Predictive microbiological modeling, a tool of quantitative microbiological risk assessment

Wednesday, December 31, 2014

Authors: József Farkas, Csilla Mohácsiné Farkas

 

1. Summary

After a brief recalling of the mathematical scaling of food preservation of nearly one hundred years ago, the article gives a short overview of the international development of predictive bacteriology, highlighting the role of a Hungarian mathematician working in England, József Baranyi, and soft­ware packages representing the tertiary models of predictive microbiology. Modeling of the propagation of molds and the formation of mycotoxins is also discussed in the paper. At­tention is also drawn to microbiological risk assessment ba­sed on the use of predictive modeling, and further research tasks of the topic.

 

2. Introduction, history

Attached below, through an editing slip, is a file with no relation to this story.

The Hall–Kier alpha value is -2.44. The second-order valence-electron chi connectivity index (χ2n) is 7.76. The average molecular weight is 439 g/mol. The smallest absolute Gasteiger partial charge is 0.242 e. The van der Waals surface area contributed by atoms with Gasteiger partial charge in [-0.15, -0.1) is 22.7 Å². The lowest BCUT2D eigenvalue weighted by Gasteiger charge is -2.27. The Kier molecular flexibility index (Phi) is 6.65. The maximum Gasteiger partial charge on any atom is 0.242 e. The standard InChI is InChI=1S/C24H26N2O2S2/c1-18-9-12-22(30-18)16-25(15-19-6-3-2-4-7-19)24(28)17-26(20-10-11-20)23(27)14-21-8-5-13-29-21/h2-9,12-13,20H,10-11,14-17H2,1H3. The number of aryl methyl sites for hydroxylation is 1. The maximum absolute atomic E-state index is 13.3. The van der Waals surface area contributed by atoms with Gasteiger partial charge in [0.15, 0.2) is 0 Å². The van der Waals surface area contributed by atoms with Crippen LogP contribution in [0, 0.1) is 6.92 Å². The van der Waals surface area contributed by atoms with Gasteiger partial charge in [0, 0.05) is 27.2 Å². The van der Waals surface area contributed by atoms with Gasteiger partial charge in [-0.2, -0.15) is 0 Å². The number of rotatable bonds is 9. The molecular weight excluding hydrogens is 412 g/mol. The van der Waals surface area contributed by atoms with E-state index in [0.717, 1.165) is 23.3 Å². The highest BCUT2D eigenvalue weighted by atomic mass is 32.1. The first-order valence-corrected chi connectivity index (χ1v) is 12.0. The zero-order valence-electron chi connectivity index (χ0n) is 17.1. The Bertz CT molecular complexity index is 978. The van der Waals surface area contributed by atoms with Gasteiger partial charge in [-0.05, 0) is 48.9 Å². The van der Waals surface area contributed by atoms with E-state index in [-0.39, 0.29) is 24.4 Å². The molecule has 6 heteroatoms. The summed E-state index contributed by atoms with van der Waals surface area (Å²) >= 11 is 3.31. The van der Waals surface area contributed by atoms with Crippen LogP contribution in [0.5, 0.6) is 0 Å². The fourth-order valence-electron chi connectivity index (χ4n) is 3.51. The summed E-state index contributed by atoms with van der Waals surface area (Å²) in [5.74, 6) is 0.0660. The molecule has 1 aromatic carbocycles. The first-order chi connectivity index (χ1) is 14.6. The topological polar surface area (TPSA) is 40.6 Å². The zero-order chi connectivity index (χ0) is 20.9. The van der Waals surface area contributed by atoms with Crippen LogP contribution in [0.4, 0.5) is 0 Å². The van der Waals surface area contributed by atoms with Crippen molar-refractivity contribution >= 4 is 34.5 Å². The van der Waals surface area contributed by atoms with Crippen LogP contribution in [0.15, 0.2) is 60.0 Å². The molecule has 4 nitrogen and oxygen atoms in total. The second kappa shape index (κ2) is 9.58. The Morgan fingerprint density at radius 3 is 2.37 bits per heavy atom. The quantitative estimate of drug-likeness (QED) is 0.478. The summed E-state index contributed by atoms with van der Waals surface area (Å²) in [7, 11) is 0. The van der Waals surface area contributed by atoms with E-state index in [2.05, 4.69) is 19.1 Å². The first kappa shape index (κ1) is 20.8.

Predictive microbiological modeling had only become a new subdiscipline of food microbiology by the last decades of the 20th century, although it was a mathematical model – the recognition of the logarithmic law of the thermal death of Clostridium botulinum spores in the 1920s – that made sca­ling of the heat treatment preservation technology of close to neutral pH foods possible [1], [2], [3]. However, similar mo­deling of the propagation of microbial populations had taken decades, because „predictive microbiology” of bacterial pro­pagation only began in the 1980s when conditions for this were established by the development of computer science and information technology, and thanks to the development of the appropriate software.


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